Purchasing terms

GLOSSARY OF PURCHASING TERMS

The following represents a sample of the unique terms used by buyer before, during and after their supplier selection decision making process You should try to know these and related terms and use them to you advantage for building a buyer’s confidence level in you and your product.

  • ABC Method – inventory management method that categorizes items in terms of importance. Thus, more emphasis is place on higher dollar value items (“A’s”) than on lesser dollar value items (“B’s”), while the least important item (“C’s”) receive the least time and attention.
  • Acceptance Sampling – statistical procedure used in quality control.  Involved with testing a batch of data to determine if the proportion of units having a particular attribute exceeds a given percentage.
  • Ad Valorem – Latin for according to value. An ad valorem tax is assessed on the value of goods (or property); not on the quantity, weight, extent, etc.
  • Agent – is an individual given authority by their organization to act in its behalf.  The organization is bound by the commitments of the agent. Thus the buyer acting in the role of an agent is expected to act in the best interest of the organization (principal) in carrying out the buying responsibility.
  • Bar Coding – a series of machine-readable lines containing information necessary for a particular control operation.
  • Bid Requests – generally, an RFQ/RFI/RFP includes the following:
  • Quoted item description, (part no., definition of service; or equipment) .
  • The quantity to be quoted .
  • A list of applicable drawings, specifications, etc. .
  • Where and when the items are to be shipped or installed, or where and when the services are to be performed
  • The due date of the quotation .
  • The name of the buyer (also a technical contact where appropriate) issuing the quotation, along with a telephone number.
  • Bid Lists – Purchasing Departments often categorize suppliers according to certain preferences for purposes of selection. Suppliers are usually asked to complete an application as a preliminary screening, for location, size, technology, labor status, management, terms, references and related factors to qualify the supplier to business with the buyer.
  • Blanket Order – are generally used when the prices quoted are for “any quantity,” or are based on “estimated annual requirements.”
  • Bonds:
  • Bid – often used by government agencies and in construction bidding, bring a third party into the transaction. lt guarantees that if the order is awarded to a specific bidder, it will accept the purchase contract.  lf the bidder refuses, the extra costs to the buyer of going to an alternative source are borne by the insurer.
  • Performance€ – often used in foreign sourcing and in construction bidding, the buyer can, as a condition of doing business, require the supplier to post a performance bond guaranteeing prompt delivery of goods that meet specifications. ln the case of construction projects, a performance bond guarantees that the work done will be completed according to specification and time requirements.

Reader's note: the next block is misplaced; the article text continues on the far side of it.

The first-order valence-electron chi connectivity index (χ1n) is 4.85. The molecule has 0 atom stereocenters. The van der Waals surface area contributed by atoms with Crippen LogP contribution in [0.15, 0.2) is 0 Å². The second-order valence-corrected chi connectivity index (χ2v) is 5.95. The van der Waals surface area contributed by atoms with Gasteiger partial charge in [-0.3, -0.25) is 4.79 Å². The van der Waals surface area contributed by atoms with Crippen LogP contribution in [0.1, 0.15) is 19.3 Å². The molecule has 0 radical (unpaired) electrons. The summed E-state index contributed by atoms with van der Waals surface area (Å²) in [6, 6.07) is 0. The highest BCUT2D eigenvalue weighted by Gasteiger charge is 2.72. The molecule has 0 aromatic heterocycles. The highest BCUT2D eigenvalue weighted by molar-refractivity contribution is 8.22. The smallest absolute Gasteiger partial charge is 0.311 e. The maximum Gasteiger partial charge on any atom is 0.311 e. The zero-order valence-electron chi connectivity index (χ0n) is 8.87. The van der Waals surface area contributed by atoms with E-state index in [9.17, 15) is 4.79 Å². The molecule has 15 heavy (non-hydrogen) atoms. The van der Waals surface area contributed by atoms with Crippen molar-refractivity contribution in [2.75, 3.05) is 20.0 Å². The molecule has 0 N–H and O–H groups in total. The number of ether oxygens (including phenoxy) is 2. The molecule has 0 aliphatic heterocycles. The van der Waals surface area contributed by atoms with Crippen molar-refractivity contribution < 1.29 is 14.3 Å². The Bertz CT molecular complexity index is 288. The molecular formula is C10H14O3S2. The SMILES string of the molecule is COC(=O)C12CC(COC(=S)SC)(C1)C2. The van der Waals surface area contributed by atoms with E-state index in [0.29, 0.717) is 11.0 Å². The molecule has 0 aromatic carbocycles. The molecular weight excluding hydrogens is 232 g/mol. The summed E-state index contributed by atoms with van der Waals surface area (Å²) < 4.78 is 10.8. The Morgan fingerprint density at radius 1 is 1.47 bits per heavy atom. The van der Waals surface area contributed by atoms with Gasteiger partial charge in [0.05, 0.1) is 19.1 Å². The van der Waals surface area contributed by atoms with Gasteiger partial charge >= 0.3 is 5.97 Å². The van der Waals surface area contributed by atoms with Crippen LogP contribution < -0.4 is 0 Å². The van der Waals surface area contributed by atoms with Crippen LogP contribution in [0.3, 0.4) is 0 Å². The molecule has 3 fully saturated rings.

• Other types of bonds – Contract Bonds, generally applicable to services, are used when one wants to ensure performance. The cost of the contract bond is usually considered an element of cost in the proposals of the individual bidders.
  • Bid Deposits – may be requested for certain substantial bids as a device to discourage financially unstable suppliers. Bid deposits generally cover the amount in liquidated damages to which the buyer would be entitled should the supplier not perform on the contract.
  • Breach of Contract – if, after a contract is formed, either party fails or refuses to perform as agreed and it is not excused from performance by law, that party is considered to have breached the contract.
  • Capital Budget – covers the acquisition of equipment that is capitalized as a depreciable asset on the buying organization’s balance sheet.
  • Certified Suppliers – is one whose quality control system is integrated with a buyer’s quality control system, through which a larger quality assurance system is established. ln this way, total costs associated with quality are reduced through the reduction of duplicate efforts in inspection and other quality control activities. {Note: The term certified (verified) is also used as the ac1 of certifying a supplie/s ownership status; reports the use of small/women/minority/& disabled veteran business enterprises. )
  • Change Orders – in practice, larger contracts are rarely completed without some type of modification to the original purchase order description. Some modifications are simply administrative changes that do not affect the substance of the contract. Others involve substantial changes to the price, quantity, quality, delivery, or other terms agreed to by the buyer& seller.
  • Competitive Bidding – when the market consists of a large number of sellers, competitive bidding is the preferred course of action taken by buyers. The time available to obtain the product must be sufficient in order to allow for suppliers to obtain and evaluate bids, and time for suppliers to respond to them. Often 30 days is the most commonly used amount of time for the entire process. When the dollar of the item is relatively low, the time and expenses of the competitive bidding process is probably unjustified, for both the buyer and the seller. ln order for competitive bidding to work, the suppliers must be technically qualified and must actively want the contract.